Aishah, who asked to be identified only by her first name out of fear for her safety, is being represented by the Minnesota chapter of the Council on American-Islamic Relations (CAIR-MN), which filed a charge to the Minnesota Department of Human Rights on Monday.
The 19-year-old, who wears a hijab, a headscarf worn by Muslim women, told CNN she felt singled out for her religious beliefs after seeing "ISIS" -- the acronym for the Islamic State of Iraq and Syria, a terrorist group known for its radical beliefs and violence -- on her cup. It's unclear if ISIS was written in all caps on the cup.
"The moment I saw it, I was overwhelmed with a lot of emotions," Aishah said. "I felt belittled and so humiliated. This is a word that shatters the Muslim reputation all over the world. I cannot believe that in this day and age, something like this can be considered acceptable. It isn't okay."
The incident occurred on July 1, at the St. Paul-Midway Target Starbucks, Aishah said. She said she also was wearing a face mask, because of the ongoing pandemic, but said she repeated her name to the barista. She didn't spell it out.
"When she asked for my name, I slowly repeated it multiple times," she said. "There is absolutely no way she could have heard it as ISIS. Aishah is not an unknown name and I repeated it multiple times."
The employee claimed to Aishah at the time that she had not heard the name correctly, according to the discrimination charge, a copy of which was obtained by CNN.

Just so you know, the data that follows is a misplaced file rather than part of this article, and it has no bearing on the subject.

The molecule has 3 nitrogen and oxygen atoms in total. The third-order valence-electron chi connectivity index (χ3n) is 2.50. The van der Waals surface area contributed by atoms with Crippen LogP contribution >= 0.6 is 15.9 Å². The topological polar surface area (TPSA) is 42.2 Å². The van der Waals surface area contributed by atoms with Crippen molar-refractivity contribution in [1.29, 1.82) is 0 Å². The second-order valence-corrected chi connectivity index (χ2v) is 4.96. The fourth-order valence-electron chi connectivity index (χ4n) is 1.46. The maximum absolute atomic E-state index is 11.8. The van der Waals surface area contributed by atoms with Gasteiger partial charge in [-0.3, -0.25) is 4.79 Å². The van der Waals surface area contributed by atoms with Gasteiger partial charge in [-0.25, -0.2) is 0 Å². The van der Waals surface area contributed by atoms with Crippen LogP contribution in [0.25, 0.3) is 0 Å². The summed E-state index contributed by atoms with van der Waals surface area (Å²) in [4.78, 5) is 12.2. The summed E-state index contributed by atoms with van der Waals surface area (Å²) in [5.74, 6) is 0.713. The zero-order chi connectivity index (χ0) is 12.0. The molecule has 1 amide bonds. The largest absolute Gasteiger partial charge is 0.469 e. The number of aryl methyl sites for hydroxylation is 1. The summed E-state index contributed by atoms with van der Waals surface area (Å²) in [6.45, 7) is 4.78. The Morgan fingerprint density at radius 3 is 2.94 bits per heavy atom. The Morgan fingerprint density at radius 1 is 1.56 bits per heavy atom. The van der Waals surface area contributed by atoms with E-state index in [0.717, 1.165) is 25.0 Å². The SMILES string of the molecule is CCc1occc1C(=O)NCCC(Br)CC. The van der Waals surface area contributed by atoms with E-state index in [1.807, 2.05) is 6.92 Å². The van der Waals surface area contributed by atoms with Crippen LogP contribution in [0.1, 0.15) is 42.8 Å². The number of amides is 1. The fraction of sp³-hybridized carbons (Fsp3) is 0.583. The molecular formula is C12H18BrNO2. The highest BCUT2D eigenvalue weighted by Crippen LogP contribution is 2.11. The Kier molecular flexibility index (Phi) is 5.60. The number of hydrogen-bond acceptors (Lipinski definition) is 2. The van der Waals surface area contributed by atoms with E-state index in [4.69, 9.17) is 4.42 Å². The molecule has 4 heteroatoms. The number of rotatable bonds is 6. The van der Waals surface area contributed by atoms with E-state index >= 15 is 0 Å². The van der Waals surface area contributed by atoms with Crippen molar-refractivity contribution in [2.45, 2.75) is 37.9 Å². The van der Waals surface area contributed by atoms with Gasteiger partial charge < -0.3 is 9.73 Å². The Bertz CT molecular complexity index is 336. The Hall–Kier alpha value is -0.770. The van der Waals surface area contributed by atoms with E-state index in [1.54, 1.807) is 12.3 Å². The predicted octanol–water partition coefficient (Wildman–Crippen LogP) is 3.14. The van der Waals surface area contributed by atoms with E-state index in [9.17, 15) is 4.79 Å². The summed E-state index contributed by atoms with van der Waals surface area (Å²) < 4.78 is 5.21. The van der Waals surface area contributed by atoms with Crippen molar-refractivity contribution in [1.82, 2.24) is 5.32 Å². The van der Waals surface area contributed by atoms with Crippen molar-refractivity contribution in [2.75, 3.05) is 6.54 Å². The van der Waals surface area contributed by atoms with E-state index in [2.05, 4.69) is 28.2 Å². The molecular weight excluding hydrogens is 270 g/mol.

After requesting to speak to the barista's supervisor, Aishah told CNN her "concerns were dismissed" and that she was given a new drink and a $25 Starbucks gift card before being escorted from the premises by security officers, according to the charge.
The supervisor told Aishah that mistakes sometimes happen with customers' names, the charge states.
CAIR-MN is calling for the firing of the two Target Starbucks employees involved in the incident.
Aishah said she immediately filed a formal complaint to Target and has yet to receive a response. Target did not immediately respond to CNN's request regarding Aishah's formal complaint.
However, in an email statement to CNN, a spokesperson for Target said the retailer wants "everyone who shops with us to feel welcomed, valued and respected and we strictly prohibit discrimination and harassment in any form. We are very sorry for this guest's experience at our store and immediately apologized to her when she made our store leaders aware of the situation."
"We have investigated the matter and believe that it was not a deliberate act but an unfortunate mistake that could have been avoided with a simple clarification," the spokesperson said. "We're taking appropriate actions with the team member, including additional training, to ensure this does not occur again."
Starbucks declined to comment on the incident. A spokesperson for Starbucks told CNN by phone that this Starbucks is located inside a Target, meaning it is entirely run and operated by Target.
Jaylani Hussein, executive director of CAIR-MN, said labeling someone who is Muslim as "ISIS" is "perhaps the most Islamophobic statement you can make towards a Muslim."
"The statement that came out from Target is just unfortunate," Hussein told CNN. "Now we know this is a bigger issue than a simple misunderstanding, because the entire corporation is apologizing for Islamophobia without taking action."
Hussein said CAIR-MN has also asked Target "to launch another thorough investigation that involves Aishah and to train their employees on Islamophobia and bigotry."